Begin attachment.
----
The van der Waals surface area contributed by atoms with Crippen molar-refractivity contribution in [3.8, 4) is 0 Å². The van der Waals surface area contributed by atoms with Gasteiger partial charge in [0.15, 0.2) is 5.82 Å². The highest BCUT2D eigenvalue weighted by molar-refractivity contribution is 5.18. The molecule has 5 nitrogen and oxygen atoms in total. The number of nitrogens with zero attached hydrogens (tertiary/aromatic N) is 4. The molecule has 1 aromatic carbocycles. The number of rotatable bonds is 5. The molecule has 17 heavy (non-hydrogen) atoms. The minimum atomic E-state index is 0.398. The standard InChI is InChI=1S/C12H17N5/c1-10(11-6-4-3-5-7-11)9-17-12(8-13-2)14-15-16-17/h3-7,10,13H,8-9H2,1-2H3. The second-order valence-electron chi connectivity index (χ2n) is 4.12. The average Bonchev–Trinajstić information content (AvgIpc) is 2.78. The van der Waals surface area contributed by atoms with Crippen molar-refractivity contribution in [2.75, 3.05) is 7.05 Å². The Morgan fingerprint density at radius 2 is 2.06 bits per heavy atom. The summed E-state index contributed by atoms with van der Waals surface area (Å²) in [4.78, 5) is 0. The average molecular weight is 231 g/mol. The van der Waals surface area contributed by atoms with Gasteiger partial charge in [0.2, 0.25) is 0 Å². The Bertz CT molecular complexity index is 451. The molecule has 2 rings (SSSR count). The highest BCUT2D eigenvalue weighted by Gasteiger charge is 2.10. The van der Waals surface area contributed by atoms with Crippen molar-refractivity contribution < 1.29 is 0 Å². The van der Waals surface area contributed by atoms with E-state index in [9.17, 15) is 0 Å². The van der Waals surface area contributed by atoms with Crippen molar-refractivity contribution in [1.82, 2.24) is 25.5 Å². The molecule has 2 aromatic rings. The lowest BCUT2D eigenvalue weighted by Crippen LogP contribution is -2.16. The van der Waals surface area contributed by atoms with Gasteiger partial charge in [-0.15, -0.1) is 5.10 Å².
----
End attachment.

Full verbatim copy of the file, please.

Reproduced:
The van der Waals surface area contributed by atoms with Crippen molar-refractivity contribution in [3.8, 4) is 0 Å². The van der Waals surface area contributed by atoms with Gasteiger partial charge in [0.15, 0.2) is 5.82 Å². The highest BCUT2D eigenvalue weighted by molar-refractivity contribution is 5.18. The molecule has 5 nitrogen and oxygen atoms in total. The number of nitrogens with zero attached hydrogens (tertiary/aromatic N) is 4. The molecule has 1 aromatic carbocycles. The number of rotatable bonds is 5. The molecule has 17 heavy (non-hydrogen) atoms. The minimum atomic E-state index is 0.398. The standard InChI is InChI=1S/C12H17N5/c1-10(11-6-4-3-5-7-11)9-17-12(8-13-2)14-15-16-17/h3-7,10,13H,8-9H2,1-2H3. The second-order valence-electron chi connectivity index (χ2n) is 4.12. The average Bonchev–Trinajstić information content (AvgIpc) is 2.78. The van der Waals surface area contributed by atoms with Crippen molar-refractivity contribution in [2.75, 3.05) is 7.05 Å². The Morgan fingerprint density at radius 2 is 2.06 bits per heavy atom. The summed E-state index contributed by atoms with van der Waals surface area (Å²) in [4.78, 5) is 0. The average molecular weight is 231 g/mol. The van der Waals surface area contributed by atoms with Gasteiger partial charge in [0.2, 0.25) is 0 Å². The Bertz CT molecular complexity index is 451. The molecule has 2 rings (SSSR count). The highest BCUT2D eigenvalue weighted by Gasteiger charge is 2.10. The van der Waals surface area contributed by atoms with Crippen molar-refractivity contribution < 1.29 is 0 Å². The van der Waals surface area contributed by atoms with E-state index in [9.17, 15) is 0 Å². The van der Waals surface area contributed by atoms with Crippen molar-refractivity contribution in [1.82, 2.24) is 25.5 Å². The molecule has 2 aromatic rings. The lowest BCUT2D eigenvalue weighted by Crippen LogP contribution is -2.16. The van der Waals surface area contributed by atoms with Gasteiger partial charge in [-0.15, -0.1) is 5.10 Å².